Please use this identifier to cite or link to this item: https://hdl.handle.net/1959.11/12246
Title: Bella's Passion: Romanticising Suicide and Demonising Sex in 'Twilight'
Contributor(s): McKay, Kathryn  (author); Maple, Myfanwy  (author)orcid 
Publication Date: 2012
Handle Link: https://hdl.handle.net/1959.11/12246
Abstract: The 'Twilight' Saga is a worldwide phenomenon, inspiring Twihards of all ages into breathless endorsements of its apparently ageless romance. While media critiques have focused on questionable literary skills and the obsession it has inspired in its fans, few have examined the idolization of a female heroine so passive in her initial acceptance of death and so active in her desire to die in order to be a good woman to Edward. Bella's see-sawing between active and passive suicidality corresponds with the manner in which her sexual desires are conceptualised in terms of insatiability and denial. Only allowed fulfillment of her sexual desires after marriage, Bella's sexual passions then become reframed into physical violence, exemplified by the bruises she rejoices in finding inscribed along her body. This violence extends into a pregnancy that inevitably kills her - a fulfillment of her desire throughout the novels. Rather than kill her own body, which would harm the baby, she allows the baby to kill her - and Edward to save her by turning her into a vampire. Beneath this narrative lies a desire for death that is romanticized by the fact that Bella does not die at all - she becomes immortal. It is important to dissect the trajectory of the language Bella uses to conceptualise and articulate death, sex, and love throughout the novels. This will illustrate the frightening ease with which a modern romantic idol is stripped of her agency and self-value in a way that denies her sexual desire but encourages her desire to die.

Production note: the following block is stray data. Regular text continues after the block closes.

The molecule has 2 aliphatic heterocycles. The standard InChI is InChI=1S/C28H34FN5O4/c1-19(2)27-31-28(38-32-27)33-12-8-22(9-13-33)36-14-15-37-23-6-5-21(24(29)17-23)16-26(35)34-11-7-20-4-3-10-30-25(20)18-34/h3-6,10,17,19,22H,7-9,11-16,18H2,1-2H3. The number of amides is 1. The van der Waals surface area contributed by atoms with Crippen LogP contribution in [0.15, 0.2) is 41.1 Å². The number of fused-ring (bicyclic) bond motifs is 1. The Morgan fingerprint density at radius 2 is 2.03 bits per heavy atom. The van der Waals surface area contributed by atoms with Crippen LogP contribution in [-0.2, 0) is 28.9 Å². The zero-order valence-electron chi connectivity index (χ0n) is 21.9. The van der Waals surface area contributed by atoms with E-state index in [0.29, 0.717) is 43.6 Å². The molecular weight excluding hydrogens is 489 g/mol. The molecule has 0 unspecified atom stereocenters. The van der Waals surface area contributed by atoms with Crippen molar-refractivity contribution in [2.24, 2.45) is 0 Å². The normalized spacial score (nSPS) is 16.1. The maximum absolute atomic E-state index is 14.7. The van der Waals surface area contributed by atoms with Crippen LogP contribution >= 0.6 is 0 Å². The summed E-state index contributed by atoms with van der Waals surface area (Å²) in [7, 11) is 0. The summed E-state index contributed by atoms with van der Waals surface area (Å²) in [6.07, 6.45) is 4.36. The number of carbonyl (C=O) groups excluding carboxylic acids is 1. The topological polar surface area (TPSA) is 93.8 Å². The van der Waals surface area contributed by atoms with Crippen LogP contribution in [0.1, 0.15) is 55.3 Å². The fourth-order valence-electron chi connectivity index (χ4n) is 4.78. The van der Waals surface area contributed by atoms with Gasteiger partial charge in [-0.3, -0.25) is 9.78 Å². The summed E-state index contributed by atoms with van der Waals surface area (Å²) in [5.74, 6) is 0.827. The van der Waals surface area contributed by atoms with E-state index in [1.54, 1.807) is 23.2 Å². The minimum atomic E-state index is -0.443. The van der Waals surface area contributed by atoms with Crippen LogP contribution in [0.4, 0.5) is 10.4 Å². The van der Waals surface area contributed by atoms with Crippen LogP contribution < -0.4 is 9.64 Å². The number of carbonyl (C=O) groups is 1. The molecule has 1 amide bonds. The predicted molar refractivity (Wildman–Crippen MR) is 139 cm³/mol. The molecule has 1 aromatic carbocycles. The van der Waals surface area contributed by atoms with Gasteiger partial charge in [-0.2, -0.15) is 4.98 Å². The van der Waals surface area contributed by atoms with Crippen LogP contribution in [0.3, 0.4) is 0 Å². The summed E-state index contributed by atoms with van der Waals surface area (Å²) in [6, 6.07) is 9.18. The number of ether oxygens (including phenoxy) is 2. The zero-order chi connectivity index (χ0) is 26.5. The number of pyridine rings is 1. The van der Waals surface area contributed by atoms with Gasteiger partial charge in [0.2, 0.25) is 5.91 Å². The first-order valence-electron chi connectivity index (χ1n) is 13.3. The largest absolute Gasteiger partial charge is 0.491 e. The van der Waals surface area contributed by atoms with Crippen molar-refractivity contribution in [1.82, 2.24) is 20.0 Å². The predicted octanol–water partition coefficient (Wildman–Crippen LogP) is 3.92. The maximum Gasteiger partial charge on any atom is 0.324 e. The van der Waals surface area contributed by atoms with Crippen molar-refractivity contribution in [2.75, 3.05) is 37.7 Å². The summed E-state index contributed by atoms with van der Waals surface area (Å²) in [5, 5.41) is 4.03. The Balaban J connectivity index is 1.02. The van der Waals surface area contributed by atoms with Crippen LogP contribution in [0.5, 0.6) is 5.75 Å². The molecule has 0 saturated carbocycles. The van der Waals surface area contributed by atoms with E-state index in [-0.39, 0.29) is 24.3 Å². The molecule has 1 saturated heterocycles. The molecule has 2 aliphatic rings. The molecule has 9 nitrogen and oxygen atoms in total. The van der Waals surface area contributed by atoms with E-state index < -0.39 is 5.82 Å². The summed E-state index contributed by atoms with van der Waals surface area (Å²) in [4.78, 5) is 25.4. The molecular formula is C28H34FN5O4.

Publication Type: Conference Publication
Conference Details: Making Sense Of: Suicide 3 - 3rd Global Conference on Making Sense Of Suicide, Salzburg, Austria, 10th - 12th November, 2012
Source of Publication: 3rd Global Making Sense Of: Suicide Conference Programme, Abstracts and Papers (Session 7: Constructing and Depicting Suicide in the Arts), p. 1-16
Publisher: Inter-Disciplinary.Net
Place of Publication: online
Field of Research (FOR): 111708 Health and Community Services
111714 Mental Health
111710 Health Counselling
Socio-Economic Objective (SEO): 920410 Mental Health
HERDC Category Description: E2 Non-Refereed Scholarly Conference Publication
Other Links: http://www.inter-disciplinary.net/probing-the-boundaries/making-sense-of/suicide/conference-programme-abstracts-and-papers/session-7-constructing-and-depicting-suicide-in-the-arts/
http://www.inter-disciplinary.net/probing-the-boundaries/wp-content/uploads/2012/09/mckaysuipaper.pdf
Series Name: Probing the Boundaries
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Appears in Collections:Conference Publication

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